In the 15th century, L'Aquila had become the second most powerful city in the Kingdom of Naples after Naples itself: there were half a million sheep, wool and saffron were exported throughout Europe; all this unfortunately was lost when the Aquilans, during the war between the French and the Spaniards for the throne of Naples, sided with the French. In 1504 Aquila the city was occupied by the Spanish conquerors. Then in 1527 the French recovered the city with the support of the citizens and the surrounding town. One year later Viceroy Philibert of Orange, ruling for King Charles V of Spain, finally defeated the Aquilan rebels and ordered the city to build a fortress in the highest spot North of the city, exactly where in 1401 King Ladislaus had built a garrison to control the unruly and rebellious Aquilans.
The project was entrusted to a Spanish architect, Pedro Luis Escrivà, an expert of firearms, who had begun to build Castel Sant'Elmo in Naples. The discovery of gunpowder obliged to new methods of defensive construction. Escrivà was in charge of the project for 2 years, leaving the task to Gian Girolamo Escribà.
In the following 30 years the heavy taxes necessary to build the fortress impoverished the city, which in 1567 begged the Spaniards to stop the construction; the Royal Court granted the request, and works were interrupted, so parts of the castle were never completed. The fortress had cost an enormous sum for the times, and Aquila was obliged also to sell the thick silver case containing the body of St. Bernardino of Siena.
The fortress, which had been built not to defend the city, but to control it (its cannons pointed to the city) and to be a completely self-sufficient structure, was never used in a battle.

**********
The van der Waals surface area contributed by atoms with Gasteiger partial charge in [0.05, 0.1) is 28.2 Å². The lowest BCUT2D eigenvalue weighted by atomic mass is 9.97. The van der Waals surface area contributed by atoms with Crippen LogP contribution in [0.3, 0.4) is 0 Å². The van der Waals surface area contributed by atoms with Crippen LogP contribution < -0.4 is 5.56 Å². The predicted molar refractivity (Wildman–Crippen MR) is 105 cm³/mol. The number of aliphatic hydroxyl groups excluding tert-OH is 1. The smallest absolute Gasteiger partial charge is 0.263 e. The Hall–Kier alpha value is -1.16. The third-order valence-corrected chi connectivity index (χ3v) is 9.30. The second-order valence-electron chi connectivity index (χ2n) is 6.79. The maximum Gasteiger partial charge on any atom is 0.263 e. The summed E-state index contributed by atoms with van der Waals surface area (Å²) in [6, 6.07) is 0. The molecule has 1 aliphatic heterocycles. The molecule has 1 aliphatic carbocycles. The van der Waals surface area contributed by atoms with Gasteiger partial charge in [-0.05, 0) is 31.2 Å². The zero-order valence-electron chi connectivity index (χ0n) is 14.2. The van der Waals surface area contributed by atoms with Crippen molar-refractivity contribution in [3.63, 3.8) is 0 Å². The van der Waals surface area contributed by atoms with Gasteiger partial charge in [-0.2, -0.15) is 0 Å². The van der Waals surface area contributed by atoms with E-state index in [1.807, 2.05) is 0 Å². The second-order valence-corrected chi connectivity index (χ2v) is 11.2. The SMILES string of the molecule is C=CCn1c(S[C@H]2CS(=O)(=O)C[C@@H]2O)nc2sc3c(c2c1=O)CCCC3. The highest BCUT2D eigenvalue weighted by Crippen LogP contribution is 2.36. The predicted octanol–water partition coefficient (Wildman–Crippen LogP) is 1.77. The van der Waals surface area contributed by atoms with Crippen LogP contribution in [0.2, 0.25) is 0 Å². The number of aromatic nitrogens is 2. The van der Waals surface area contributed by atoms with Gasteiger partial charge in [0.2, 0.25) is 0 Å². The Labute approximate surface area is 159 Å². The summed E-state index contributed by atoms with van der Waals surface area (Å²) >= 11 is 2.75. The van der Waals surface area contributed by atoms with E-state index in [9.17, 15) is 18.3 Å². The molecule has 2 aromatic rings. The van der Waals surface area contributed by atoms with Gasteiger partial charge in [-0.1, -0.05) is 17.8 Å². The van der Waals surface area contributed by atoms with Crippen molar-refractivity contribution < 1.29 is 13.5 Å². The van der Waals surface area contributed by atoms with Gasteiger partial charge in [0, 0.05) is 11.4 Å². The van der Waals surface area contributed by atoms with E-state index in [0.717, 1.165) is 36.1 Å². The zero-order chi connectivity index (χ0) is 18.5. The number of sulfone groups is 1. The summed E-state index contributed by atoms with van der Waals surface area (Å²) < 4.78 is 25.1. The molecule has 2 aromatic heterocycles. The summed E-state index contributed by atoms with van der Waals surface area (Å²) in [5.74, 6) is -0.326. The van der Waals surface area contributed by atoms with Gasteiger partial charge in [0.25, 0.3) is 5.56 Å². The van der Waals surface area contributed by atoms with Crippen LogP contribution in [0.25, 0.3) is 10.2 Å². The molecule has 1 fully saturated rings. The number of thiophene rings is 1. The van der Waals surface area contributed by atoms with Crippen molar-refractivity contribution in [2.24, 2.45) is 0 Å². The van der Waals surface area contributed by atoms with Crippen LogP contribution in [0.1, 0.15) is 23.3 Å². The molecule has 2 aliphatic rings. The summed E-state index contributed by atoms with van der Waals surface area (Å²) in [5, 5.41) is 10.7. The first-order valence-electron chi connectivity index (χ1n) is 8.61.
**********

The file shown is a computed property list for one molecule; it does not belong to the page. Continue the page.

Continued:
Escrivà planned a giant fortress, made of four bastions connected through mighty walls, 60 meters long, with a thickness of 30 metres at the bottom and 5 meters at top. The walls were surmounted by massive merlons, with openings for the archers and the long-distance cannons. All around the fortress was a ditch (never filled with water) 23 meters wide and 14 meters deep, aimed at defending the foundations from the enemy's artillery.
Escrivà did not forget any detail: the slanted walls would reject enemy fire to the sides; each bastion consisted of two separate and completely self-sufficient environments - called "case matte" - almost independent garrisons on their own. Also the aqueduct to the city was deviated so as to supply the fortress first of all, and in case of rebellion block the water supply.
Moreover, Escrivà planned a special anti-mine corridor, a kind of empty space between the outer and inner walls which could be walked only by one man at a time (and which can be visited today), aiming at defending the castle in case of explosion in case enemy soldiers excavated tunnels to leave mines at the foundations. A whole hill was leveled down to supply the white stone necessary for the fortress, while the city's bells were melted to make the cannons.
In 1798 the citizens fought against the French who had invaded Italy, attacking, in vain, the fortress. From then on, the building was used as a prison. After 1860 it became a military headquarters, and in the Second World War was occupied and damaged by the Germans. Between 1949 and 1951 the castle was restored, and chosen as the seat of the Museo Nazionale d'Abruzzo.
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